The Emergence of Blue Crabs in Casco Bay with Brandon Henry

By Ilaria Bardini, Media Intern

As the world’s climate changes, ecosystems and the animals that inhabit them are changing as well. This holds true for blue crabs, Callinectes sapidus, which are beginning to populate areas along the coast of Maine. Native to warmer waters along the U.S. coastlines, the rising temperatures in the Gulf of Maine are attracting these crustaceans to Casco Bay. Although their populations are currently low in the area, their aggressive nature is harmful to species of native bivalves which are essential to Maine fisheries. The need for cross-dimensional tools and skills to examine the reasons for shifts in animal behavior and location, like that of Callinectes sapidus, is one of the focuses of the NSF EPSCoR Track-1 Maine-eDNA grant.

Person in hat and blue shirt holds a big turtle
Brandon Henry

Brandon Henry, a graduate student at the University of Maine working on the NSF EPSCoR Track-1 Maine-eDNA grant, is researching the novel emergence of blue crabs along the coast of Maine, specifically Casco Bay. Advised by Erin Grey (Assistant Professor of Aquatic Genetics in the School of Biology and Ecology), Henry is part of a thematic goal within Maine-eDNA, which, as he explained, “focuses on species shifting range for invasive species or natural range expansion, such as the case with blue crabs.” Blue crabs are an example of natural range expansion. However, their migration to the warming waters of Casco Bay has raised many questions as they are possibly detrimental to the health of other marine species.

“Blue crabs are very aggressive and have powerful claws. They can be particularly devastating to younger shellfish.” With shellfish aquaculture being increasingly important to Maine’s economy, understanding blue crab behavior and interactions with other marine species is vital. Because of this, Henry is investigating questions regarding blue crabs’ diet, habitat preferences, reproduction, and ability to survive Maine’s cold winters.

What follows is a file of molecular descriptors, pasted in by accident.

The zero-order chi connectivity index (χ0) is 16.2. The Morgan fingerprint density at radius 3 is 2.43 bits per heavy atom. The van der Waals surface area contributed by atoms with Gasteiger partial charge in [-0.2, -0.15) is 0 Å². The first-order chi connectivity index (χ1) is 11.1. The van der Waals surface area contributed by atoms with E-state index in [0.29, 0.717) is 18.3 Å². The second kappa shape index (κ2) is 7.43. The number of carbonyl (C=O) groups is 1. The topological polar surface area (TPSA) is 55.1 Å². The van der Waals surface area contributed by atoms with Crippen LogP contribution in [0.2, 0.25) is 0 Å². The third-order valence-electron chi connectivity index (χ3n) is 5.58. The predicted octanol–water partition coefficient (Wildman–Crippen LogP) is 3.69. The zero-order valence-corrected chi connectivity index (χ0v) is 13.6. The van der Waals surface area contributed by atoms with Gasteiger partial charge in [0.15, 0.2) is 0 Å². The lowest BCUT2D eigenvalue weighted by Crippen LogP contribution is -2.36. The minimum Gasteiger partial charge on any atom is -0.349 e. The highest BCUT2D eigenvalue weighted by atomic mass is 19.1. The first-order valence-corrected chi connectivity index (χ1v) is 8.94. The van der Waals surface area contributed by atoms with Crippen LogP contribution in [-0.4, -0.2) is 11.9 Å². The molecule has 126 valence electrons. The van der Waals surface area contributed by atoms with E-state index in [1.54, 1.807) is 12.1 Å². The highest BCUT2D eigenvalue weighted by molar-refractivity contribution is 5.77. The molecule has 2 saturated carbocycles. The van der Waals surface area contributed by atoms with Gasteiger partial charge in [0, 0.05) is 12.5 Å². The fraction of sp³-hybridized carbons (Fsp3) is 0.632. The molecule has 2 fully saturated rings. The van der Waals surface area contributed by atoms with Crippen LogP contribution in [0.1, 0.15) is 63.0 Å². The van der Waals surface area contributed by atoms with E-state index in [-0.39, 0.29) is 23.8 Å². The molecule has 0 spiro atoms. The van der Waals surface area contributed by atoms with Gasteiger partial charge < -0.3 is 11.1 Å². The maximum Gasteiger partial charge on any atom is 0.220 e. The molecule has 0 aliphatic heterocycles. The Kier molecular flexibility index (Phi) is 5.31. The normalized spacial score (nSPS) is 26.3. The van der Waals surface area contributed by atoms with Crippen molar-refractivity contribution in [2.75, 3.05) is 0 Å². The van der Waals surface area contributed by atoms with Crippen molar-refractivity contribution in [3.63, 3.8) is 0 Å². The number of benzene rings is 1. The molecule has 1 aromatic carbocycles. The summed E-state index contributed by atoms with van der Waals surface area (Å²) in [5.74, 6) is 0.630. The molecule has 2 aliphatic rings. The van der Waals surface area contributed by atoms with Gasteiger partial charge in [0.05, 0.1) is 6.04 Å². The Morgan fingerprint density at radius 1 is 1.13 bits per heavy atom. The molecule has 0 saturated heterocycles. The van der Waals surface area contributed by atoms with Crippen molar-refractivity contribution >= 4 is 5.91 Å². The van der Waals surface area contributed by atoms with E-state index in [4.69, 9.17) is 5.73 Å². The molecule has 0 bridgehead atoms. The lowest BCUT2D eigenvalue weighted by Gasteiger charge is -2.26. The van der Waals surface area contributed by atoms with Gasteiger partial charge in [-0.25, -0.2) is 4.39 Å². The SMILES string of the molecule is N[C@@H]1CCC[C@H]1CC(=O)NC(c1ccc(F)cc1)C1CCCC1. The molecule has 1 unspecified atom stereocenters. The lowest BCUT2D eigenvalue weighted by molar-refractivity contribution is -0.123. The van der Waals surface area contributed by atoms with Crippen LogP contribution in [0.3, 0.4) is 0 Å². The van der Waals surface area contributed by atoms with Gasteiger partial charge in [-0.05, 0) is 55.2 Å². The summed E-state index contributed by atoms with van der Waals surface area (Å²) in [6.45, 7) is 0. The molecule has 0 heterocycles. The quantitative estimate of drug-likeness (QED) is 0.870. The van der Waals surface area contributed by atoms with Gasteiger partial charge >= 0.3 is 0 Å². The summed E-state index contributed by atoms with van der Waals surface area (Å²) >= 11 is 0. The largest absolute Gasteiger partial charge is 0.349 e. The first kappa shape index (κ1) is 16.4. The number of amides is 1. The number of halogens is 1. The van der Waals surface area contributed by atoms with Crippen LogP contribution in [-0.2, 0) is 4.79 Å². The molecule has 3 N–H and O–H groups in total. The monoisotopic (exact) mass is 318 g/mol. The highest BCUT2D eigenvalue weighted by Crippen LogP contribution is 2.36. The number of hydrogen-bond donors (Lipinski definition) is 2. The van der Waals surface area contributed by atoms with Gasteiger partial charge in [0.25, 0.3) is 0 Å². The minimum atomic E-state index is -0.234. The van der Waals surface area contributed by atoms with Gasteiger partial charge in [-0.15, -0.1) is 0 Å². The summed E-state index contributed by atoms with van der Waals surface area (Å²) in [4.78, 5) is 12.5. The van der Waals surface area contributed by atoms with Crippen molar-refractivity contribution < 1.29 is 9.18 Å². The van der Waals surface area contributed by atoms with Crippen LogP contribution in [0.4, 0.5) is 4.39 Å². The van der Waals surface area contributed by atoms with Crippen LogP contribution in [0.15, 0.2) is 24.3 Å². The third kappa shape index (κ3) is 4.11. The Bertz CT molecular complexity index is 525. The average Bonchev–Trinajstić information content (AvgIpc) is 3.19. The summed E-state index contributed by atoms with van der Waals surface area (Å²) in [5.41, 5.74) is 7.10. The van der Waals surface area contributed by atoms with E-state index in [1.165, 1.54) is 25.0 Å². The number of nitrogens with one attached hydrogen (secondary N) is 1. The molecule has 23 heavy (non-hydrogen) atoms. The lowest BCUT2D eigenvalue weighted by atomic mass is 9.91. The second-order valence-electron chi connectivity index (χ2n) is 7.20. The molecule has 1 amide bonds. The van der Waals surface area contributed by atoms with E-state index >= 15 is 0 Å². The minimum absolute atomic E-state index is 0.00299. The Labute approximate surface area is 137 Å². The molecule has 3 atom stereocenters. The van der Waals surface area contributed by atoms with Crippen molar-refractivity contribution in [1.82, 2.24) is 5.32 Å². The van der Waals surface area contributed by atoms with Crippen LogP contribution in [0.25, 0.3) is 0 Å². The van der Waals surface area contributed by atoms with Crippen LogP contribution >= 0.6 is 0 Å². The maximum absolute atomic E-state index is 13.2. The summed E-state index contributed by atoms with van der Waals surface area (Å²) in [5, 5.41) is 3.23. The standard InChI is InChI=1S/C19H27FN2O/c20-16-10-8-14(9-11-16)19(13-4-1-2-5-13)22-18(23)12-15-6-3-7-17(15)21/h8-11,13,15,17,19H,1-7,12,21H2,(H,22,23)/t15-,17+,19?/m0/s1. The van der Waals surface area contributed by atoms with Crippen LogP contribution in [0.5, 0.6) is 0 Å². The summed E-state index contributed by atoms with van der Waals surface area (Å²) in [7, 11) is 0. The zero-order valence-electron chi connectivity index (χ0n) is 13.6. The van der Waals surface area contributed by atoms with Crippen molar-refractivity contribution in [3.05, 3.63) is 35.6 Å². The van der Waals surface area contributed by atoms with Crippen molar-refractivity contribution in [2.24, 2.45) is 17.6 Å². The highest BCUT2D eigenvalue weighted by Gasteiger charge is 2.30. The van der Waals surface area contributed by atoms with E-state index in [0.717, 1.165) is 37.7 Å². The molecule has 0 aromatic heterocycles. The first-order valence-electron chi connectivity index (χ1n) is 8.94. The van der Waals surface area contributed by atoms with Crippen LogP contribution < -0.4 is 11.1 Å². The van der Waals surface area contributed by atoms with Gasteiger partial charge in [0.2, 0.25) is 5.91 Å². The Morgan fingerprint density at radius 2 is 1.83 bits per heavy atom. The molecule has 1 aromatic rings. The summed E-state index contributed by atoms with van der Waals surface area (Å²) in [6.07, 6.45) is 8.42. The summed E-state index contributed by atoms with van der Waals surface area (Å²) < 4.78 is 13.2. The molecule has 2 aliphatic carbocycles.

In order to answer these inquiries, Henry works with a number of organizations such as the Wells National Estuarine Reserve and the Casco Bay Estuary Partnership. “The Marine Invader Monitoring and Information Collaborative (MIMIC), a partnership between Wells National Marine Reserve and Casco Bay Estuary Partnership, is a volunteer opportunity to monitor species that don’t naturally occur in Casco Bay.” Henry stresses the importance of volunteer participation in his research, describing how they are given eDNA collection kits, which are glass tubes with filters meant to strain detritus and stored for further analysis. Henry examines these samples in search of blue crab larvae as their presence may give hints regarding reproductive success among blue crabs in the area. So far, no larvae have been detected during Henry’s analyses.

As well as examining water samples using eDNA, Henry detects blue crab presence with baited commercial grade lobster traps, trawl nets, and  telemetry devices. Using GIS software, he maps out sedimentation along the Coast of Maine, pinpointing the areas of softer and sandy sediments that blue crabs, due to their traditional environments, may more likely be found.

One of the more pressing questions of Henry’s research focuses on blue crabs’ wintering ability. “We’re hoping to track where they are wintering. Winter conditions are the biggest constricting factors regarding how and where they can survive.”  With blue crabs’ low tolerance for colder waters, the significance of their possible ability to survive through the year in the Gulf of Maine may have broader implications.

The Gulf of Maine is warming at a significantly faster rate than the rest of the world’s oceans and with these shifts come other changes in the environment and animal habitation.“This project may offer a window into how other creatures may be shifting their ranges.” Says Henry “It’s a really great way of getting an early insight into what impacts climate change may have in the Gulf of Maine.”